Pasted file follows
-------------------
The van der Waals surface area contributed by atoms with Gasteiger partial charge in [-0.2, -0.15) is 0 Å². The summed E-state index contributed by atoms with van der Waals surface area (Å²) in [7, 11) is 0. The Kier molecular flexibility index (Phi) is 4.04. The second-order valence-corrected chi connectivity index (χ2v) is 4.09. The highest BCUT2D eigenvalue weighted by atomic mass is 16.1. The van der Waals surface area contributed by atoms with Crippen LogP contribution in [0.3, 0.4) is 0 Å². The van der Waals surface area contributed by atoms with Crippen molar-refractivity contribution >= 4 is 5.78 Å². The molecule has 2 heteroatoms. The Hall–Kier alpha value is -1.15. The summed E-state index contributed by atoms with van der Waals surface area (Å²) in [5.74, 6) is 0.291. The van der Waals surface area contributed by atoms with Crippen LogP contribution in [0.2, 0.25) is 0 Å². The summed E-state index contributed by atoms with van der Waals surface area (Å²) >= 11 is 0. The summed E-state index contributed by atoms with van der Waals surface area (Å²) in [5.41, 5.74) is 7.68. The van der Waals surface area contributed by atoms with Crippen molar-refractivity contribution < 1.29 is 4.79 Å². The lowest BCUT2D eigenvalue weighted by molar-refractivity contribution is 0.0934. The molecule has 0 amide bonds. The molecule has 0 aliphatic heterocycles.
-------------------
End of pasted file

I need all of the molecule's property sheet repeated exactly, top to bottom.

The van der Waals surface area contributed by atoms with Gasteiger partial charge in [-0.2, -0.15) is 0 Å². The summed E-state index contributed by atoms with van der Waals surface area (Å²) in [7, 11) is 0. The Kier molecular flexibility index (Phi) is 4.04. The second-order valence-corrected chi connectivity index (χ2v) is 4.09. The highest BCUT2D eigenvalue weighted by atomic mass is 16.1. The van der Waals surface area contributed by atoms with Crippen LogP contribution in [0.3, 0.4) is 0 Å². The van der Waals surface area contributed by atoms with Crippen molar-refractivity contribution >= 4 is 5.78 Å². The molecule has 2 heteroatoms. The Hall–Kier alpha value is -1.15. The summed E-state index contributed by atoms with van der Waals surface area (Å²) in [5.74, 6) is 0.291. The van der Waals surface area contributed by atoms with Crippen LogP contribution in [0.2, 0.25) is 0 Å². The summed E-state index contributed by atoms with van der Waals surface area (Å²) >= 11 is 0. The summed E-state index contributed by atoms with van der Waals surface area (Å²) in [5.41, 5.74) is 7.68. The van der Waals surface area contributed by atoms with Crippen molar-refractivity contribution < 1.29 is 4.79 Å². The lowest BCUT2D eigenvalue weighted by molar-refractivity contribution is 0.0934. The molecule has 0 amide bonds. The molecule has 0 aliphatic heterocycles.